As a slackliner, learning how to balance relies on learning to relax. You are able to conserve more muscular and mental energy when in a relaxed state. This usually means you can slackline for longer periods of time, enjoying it more and having that feeling of relaxation carry over into the rest of your day. The more tension you hold, the faster you burn out.
Here are some techniques for learning to relax on the slackline:
- Use an aid
If you are just starting your slackline journey and are finding it difficult to maintain a state of balance or take a few steps, use some thing that will allow you to just stabilise for a moment, such as a partner’s shoulder or lightly holding a tree branch.
- Take a deep breath
Once you’ve maintained stability – either solo or with help – take a deep, complete breath in, then exhale. Your breath should be smooth. If you stutter, keep breathing in and out deeply and slowly until smooth. Notice how your body responds and relaxes. Notice how the line, too, begins to wobble less.
- Increase the difficulty
If you start to get the hang of relaxing whilst static balancing, try it whilst walking, or performing a static trick such as the Drop Knee. Try to maintain complete awareness of your movement and notice if you start to hold unnecessary tension. If tension creeps in, pause and pay extra attention to your breath again.
It doesn’t take a slackline to be rigged every time you want to practice relaxation.
There are a few simple techniques I use off the line to achieve a state of relaxation if I notice I am holding unnecessary tension:
- Practice being aware of where you are holding unnecessary physical tension
This takes time to perfect. Begin with the intention of wanting to find unnecessary tension and you will soon become more and more aware of where it exists. Areas of the body, such as: the jaw, upper trapezius muscles and brow are good places to start your tension hunt.
- Once you’ve found the tension, focus on your breath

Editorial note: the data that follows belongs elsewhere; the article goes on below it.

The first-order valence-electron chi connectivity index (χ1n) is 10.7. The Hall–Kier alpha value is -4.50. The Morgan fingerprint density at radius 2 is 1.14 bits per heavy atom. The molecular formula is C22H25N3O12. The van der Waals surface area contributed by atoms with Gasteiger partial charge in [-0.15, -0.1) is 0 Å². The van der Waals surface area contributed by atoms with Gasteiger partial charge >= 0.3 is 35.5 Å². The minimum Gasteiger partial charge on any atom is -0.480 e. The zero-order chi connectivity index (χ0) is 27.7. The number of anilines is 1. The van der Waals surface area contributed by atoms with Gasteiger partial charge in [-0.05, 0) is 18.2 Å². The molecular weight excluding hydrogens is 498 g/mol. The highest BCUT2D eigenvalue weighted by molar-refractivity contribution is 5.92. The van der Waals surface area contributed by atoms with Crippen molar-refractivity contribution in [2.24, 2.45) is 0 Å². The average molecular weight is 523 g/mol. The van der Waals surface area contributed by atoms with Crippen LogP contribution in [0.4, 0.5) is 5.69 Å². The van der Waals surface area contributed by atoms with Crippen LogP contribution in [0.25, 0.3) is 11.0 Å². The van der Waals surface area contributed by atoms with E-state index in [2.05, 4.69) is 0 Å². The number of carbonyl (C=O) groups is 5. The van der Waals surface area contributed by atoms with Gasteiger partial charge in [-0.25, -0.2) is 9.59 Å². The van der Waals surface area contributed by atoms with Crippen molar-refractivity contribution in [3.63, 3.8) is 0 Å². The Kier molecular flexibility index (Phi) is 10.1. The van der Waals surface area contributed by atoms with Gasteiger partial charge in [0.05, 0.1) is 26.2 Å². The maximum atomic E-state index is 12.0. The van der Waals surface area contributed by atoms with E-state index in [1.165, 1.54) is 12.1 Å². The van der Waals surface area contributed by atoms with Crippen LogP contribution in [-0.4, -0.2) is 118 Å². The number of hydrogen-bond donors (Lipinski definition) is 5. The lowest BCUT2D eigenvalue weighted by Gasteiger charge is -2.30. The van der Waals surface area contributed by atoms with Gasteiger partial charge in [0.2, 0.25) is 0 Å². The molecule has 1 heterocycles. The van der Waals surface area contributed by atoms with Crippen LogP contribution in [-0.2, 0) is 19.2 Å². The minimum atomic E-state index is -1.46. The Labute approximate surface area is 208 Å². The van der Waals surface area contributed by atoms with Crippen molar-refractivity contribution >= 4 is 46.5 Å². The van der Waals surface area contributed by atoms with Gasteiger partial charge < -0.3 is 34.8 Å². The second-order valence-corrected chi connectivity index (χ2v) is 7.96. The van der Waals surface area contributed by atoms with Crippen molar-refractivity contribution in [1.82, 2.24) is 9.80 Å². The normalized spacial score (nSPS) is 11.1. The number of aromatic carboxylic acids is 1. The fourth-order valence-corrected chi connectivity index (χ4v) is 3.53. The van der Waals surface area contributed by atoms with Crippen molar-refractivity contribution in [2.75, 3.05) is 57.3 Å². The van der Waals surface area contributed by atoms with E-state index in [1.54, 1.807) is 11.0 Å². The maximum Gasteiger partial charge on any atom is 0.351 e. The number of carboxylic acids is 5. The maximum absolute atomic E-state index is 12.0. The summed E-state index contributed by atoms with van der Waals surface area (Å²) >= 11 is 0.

Pay attention to your inhalation, feeling where the breath is going to in your body (diaphragm, lungs, chest) and your exhalation. Consciously try to release the tension in sync with your exhalation. You naturally tense parts of your body when inhaling, so use the out-breath as a catalyst for release.
Paying attention to tension in your muscles and how to relax them on demand is the basis for stretching. Practice often and you will gain an increased awareness and control of your musculature, as well as benefiting your slackline game! I use Classical Pilates and various Yoga, PNF and AIS stretching techniques to help perfect my physical and mental Relaxation skill.
You will notice that if you concentrate on your breath to achieve Relaxation for extended periods of time, you will begin to experience a state of concentrative meditation, or Flow.
PART 4: Putting it all together
It’s pretty amazing what you can achieve on a slackline when you have mastered the art of Relaxation. Slackliners like Mich Kemeter and Bernard Witz are able to send such monster lines thanks to being able to relax their minds and bodies. Check the video below to see Mich send this beast of a highline:
The Yoga Slackers were a big inspiration to me, too, when it came to realising what was possible on a slackline and how to transfer those new skills to everyday life.
I challenge you to pay attention to your daily tension, and try to balance it out with relaxation. Can you reach a daily state of 80:20?
Practice hunting for unnecessary tension and releasing it with breath awareness, both on and off the line. You should have a realisation or two…
When you are relaxed, you are able to maintain a state of focused control, indefinitely. Just imagine what you can achieve in Life once you’re more relaxed…
How do you enter a state of Relaxation? Any useful advice you can share?
Be sure to check the next installment of LATERALLY THINKING:
STOP IDENTIFYING | THE ULTIMATE GUIDE TO LOSING YOURSELF
Harry Cloudfoot is a slacklining instructor based in London, UK. To book lessons or workshops with him, click here.